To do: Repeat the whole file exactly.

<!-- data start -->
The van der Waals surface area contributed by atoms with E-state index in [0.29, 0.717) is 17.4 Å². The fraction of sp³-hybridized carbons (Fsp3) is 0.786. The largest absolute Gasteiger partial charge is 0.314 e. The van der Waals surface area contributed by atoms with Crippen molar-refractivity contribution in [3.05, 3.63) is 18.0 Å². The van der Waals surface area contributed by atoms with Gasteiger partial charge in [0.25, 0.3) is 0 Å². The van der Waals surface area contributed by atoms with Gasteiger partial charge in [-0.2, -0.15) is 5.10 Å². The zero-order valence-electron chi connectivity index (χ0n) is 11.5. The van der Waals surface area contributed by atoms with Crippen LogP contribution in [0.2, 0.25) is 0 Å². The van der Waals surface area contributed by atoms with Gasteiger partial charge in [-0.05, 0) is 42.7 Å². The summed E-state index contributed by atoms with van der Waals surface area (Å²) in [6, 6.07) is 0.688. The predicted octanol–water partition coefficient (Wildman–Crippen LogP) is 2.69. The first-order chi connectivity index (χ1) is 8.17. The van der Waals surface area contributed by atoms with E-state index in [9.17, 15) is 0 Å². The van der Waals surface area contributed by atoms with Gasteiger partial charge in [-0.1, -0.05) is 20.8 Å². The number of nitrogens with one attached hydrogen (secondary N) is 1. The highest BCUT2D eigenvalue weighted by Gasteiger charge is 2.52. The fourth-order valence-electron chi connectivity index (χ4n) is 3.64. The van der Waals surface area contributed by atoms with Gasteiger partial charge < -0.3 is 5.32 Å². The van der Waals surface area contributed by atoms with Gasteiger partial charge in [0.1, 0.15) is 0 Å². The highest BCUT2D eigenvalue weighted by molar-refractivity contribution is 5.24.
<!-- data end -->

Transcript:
The van der Waals surface area contributed by atoms with E-state index in [0.29, 0.717) is 17.4 Å². The fraction of sp³-hybridized carbons (Fsp3) is 0.786. The largest absolute Gasteiger partial charge is 0.314 e. The van der Waals surface area contributed by atoms with Crippen molar-refractivity contribution in [3.05, 3.63) is 18.0 Å². The van der Waals surface area contributed by atoms with Gasteiger partial charge in [0.25, 0.3) is 0 Å². The van der Waals surface area contributed by atoms with Gasteiger partial charge in [-0.2, -0.15) is 5.10 Å². The zero-order valence-electron chi connectivity index (χ0n) is 11.5. The van der Waals surface area contributed by atoms with Crippen LogP contribution in [0.2, 0.25) is 0 Å². The van der Waals surface area contributed by atoms with Gasteiger partial charge in [-0.05, 0) is 42.7 Å². The summed E-state index contributed by atoms with van der Waals surface area (Å²) in [6, 6.07) is 0.688. The predicted octanol–water partition coefficient (Wildman–Crippen LogP) is 2.69. The first-order chi connectivity index (χ1) is 8.17. The van der Waals surface area contributed by atoms with E-state index in [9.17, 15) is 0 Å². The van der Waals surface area contributed by atoms with Gasteiger partial charge in [-0.1, -0.05) is 20.8 Å². The number of nitrogens with one attached hydrogen (secondary N) is 1. The highest BCUT2D eigenvalue weighted by Gasteiger charge is 2.52. The fourth-order valence-electron chi connectivity index (χ4n) is 3.64. The van der Waals surface area contributed by atoms with Gasteiger partial charge < -0.3 is 5.32 Å². The van der Waals surface area contributed by atoms with Gasteiger partial charge in [0.1, 0.15) is 0 Å². The highest BCUT2D eigenvalue weighted by molar-refractivity contribution is 5.24.